High-protein diets are usually rich in meat, dairy products and eggs

A high-protein diet is a diet in which 20% or more of the total daily calories comes from protein.[1] Most high protein diets are high in saturated fat and severely restrict intake of carbohydrates.[1]

Example foods in a high-protein diet include lean beef, chicken or poultry, pork, salmon and tuna, eggs, and soy.[2] High-protein diets have been criticized as a type of fad diet and for promoting misconceptions about carbohydrates, insulin resistance and ketosis.[1][3]

A 2017 review indicated that a high-protein diet may contribute to life-long risk of kidney damage, including chronic kidney disease.[4] High-protein diets may increase the risk of coronary artery disease and cancer.[3] A 2020 review found that a high-protein diet does not significantly improve blood pressure and glycemic control in people with diabetes.[5]

The American Heart Association’s Nutrition Committee have issued a strong recommendation against high-protein diets such as Protein Power and the Atkins diet.[3] The committee noted potential health risks of high-protein diets and how there are no long-term scientific studies to support their efficacy and safety.[3]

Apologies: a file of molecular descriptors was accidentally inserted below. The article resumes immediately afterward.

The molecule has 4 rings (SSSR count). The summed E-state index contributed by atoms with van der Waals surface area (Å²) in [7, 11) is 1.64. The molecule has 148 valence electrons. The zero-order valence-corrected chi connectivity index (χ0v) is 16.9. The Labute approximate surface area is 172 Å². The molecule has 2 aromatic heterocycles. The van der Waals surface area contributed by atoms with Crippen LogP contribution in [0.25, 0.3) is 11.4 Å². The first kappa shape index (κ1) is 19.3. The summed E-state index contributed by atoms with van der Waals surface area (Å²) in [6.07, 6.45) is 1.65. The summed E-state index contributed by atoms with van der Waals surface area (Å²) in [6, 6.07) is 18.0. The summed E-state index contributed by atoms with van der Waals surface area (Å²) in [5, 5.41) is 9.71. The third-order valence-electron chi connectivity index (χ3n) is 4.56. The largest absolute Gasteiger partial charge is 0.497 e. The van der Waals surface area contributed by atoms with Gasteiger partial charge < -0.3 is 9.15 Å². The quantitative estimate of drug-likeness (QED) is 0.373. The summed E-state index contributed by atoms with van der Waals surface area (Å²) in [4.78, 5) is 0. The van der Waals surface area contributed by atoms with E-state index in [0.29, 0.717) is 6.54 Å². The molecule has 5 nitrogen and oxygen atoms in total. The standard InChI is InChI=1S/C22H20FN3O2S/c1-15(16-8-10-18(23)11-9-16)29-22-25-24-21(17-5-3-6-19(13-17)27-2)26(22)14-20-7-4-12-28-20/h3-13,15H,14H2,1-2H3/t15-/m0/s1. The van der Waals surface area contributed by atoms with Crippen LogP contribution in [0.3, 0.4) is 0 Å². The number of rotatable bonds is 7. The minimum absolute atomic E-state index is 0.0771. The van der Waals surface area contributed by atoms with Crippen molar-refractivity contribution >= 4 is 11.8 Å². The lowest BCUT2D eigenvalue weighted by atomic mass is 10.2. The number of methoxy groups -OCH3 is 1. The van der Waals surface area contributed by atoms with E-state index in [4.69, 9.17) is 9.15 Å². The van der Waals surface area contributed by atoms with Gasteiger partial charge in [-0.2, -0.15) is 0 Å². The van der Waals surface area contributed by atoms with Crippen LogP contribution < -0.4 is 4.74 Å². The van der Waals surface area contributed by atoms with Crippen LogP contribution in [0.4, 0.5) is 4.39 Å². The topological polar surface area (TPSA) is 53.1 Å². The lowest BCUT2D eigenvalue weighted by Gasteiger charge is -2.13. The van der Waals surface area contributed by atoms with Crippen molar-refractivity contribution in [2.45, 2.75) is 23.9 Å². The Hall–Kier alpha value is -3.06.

The following high-protein diets have been criticized as fad diets:[1][3][6][7]

See also


  1. ^ a b c d Longe, Jacqueline L. (2008). High-protein diet. In The Gale Encyclopedia of Diets: A Guide to Health and Nutrition. Gale. pp. 524-526. ISBN 978-1-4144-2991-5
  2. ^ "High-Protein Diets: Do They Work?". WebMD. 8 October 2018. Retrieved 18 November 2018.
  3. ^ a b c d e St Jeor ST, Howard BV, Prewitt TE, Bovee V, Bazzarre T, Eckel RH (October 2001). "Dietary protein and weight reduction: a statement for healthcare professionals from the Nutrition Committee of the Council on Nutrition, Physical Activity, and Metabolism of the American Heart Association". Circulation. 104 (15): 1869–74. doi:10.1161/hc4001.096152. PMID 11591629.
  4. ^ Kalantar-Zadeh K, Fouque D (2 November 2017). "Nutritional management of chronic kidney disease". N. Engl. J. Med. 377 (18): 1765–1776. doi:10.1056/NEJMra1700312. PMID 29091561. S2CID 27499763.
  5. ^ Yu, Zhangping; Nan, Fengwei; Wang, Leslie Yingzhijie; Jiang, Hua; Chen, Wei; Jiang, Yu (2020). "Effects of high-protein diet on glycemic control, insulin resistance and blood pressure in type 2 diabetes: A systematic review and meta-analysis of randomized controlled trials". Clinical Nutrition. 39 (6): P1724-1734. doi:10.1016/j.clnu.2019.08.008. PMID 31466731. S2CID 201674247.((cite journal)): CS1 maint: multiple names: authors list (link)
  6. ^ Alters S, Schiff W (22 February 2012). Chapter 10: Body Weight and Its Management. p. 327. ISBN 978-1-4496-3062-1. ((cite book)): |work= ignored (help)
  7. ^ Nouvenne A, Ticinesi A, Morelli I, Guida L, Borghi L, Meschi T (2014). "Fad diets and their effect on urinary stone formation". Transl Androl Urol (Review). 3 (3): 303–12. doi:10.3978/j.issn.2223-4683.2014.06.01. PMC 4708571. PMID 26816783.

Further reading